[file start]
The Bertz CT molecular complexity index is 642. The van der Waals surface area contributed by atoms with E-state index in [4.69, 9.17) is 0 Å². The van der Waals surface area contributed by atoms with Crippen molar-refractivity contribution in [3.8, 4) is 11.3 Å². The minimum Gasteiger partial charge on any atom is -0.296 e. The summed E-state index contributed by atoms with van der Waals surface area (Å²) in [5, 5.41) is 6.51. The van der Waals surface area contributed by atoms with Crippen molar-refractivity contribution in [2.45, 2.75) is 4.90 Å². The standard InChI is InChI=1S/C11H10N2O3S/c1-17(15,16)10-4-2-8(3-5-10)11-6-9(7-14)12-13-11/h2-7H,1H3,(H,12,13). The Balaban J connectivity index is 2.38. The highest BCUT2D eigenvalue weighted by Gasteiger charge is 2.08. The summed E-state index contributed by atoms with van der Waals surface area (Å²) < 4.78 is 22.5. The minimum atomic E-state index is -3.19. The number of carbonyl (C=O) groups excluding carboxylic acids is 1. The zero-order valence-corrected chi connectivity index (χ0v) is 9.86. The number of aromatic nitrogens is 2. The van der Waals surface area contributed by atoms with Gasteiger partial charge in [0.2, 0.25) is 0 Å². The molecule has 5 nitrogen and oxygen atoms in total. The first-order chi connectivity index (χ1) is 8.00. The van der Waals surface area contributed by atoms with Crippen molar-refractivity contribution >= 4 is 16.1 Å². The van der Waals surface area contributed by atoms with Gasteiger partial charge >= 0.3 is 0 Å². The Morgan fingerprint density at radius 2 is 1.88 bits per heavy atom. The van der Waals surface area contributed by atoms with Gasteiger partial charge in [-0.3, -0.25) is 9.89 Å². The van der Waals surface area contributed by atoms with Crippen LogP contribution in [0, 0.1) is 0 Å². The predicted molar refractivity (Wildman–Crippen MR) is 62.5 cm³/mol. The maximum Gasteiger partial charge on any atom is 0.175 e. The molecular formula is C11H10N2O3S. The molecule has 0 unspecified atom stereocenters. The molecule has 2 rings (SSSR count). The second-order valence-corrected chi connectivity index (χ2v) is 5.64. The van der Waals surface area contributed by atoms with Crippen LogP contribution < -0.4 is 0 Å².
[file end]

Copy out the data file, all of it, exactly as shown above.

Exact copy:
The Bertz CT molecular complexity index is 642. The van der Waals surface area contributed by atoms with E-state index in [4.69, 9.17) is 0 Å². The van der Waals surface area contributed by atoms with Crippen molar-refractivity contribution in [3.8, 4) is 11.3 Å². The minimum Gasteiger partial charge on any atom is -0.296 e. The summed E-state index contributed by atoms with van der Waals surface area (Å²) in [5, 5.41) is 6.51. The van der Waals surface area contributed by atoms with Crippen molar-refractivity contribution in [2.45, 2.75) is 4.90 Å². The standard InChI is InChI=1S/C11H10N2O3S/c1-17(15,16)10-4-2-8(3-5-10)11-6-9(7-14)12-13-11/h2-7H,1H3,(H,12,13). The Balaban J connectivity index is 2.38. The highest BCUT2D eigenvalue weighted by Gasteiger charge is 2.08. The summed E-state index contributed by atoms with van der Waals surface area (Å²) < 4.78 is 22.5. The minimum atomic E-state index is -3.19. The number of carbonyl (C=O) groups excluding carboxylic acids is 1. The zero-order valence-corrected chi connectivity index (χ0v) is 9.86. The number of aromatic nitrogens is 2. The van der Waals surface area contributed by atoms with Gasteiger partial charge in [0.2, 0.25) is 0 Å². The molecule has 5 nitrogen and oxygen atoms in total. The first-order chi connectivity index (χ1) is 8.00. The van der Waals surface area contributed by atoms with Crippen molar-refractivity contribution >= 4 is 16.1 Å². The van der Waals surface area contributed by atoms with Gasteiger partial charge >= 0.3 is 0 Å². The Morgan fingerprint density at radius 2 is 1.88 bits per heavy atom. The van der Waals surface area contributed by atoms with Gasteiger partial charge in [-0.3, -0.25) is 9.89 Å². The van der Waals surface area contributed by atoms with Crippen LogP contribution in [0, 0.1) is 0 Å². The predicted molar refractivity (Wildman–Crippen MR) is 62.5 cm³/mol. The maximum Gasteiger partial charge on any atom is 0.175 e. The molecular formula is C11H10N2O3S. The molecule has 0 unspecified atom stereocenters. The molecule has 2 rings (SSSR count). The second-order valence-corrected chi connectivity index (χ2v) is 5.64. The van der Waals surface area contributed by atoms with Crippen LogP contribution < -0.4 is 0 Å².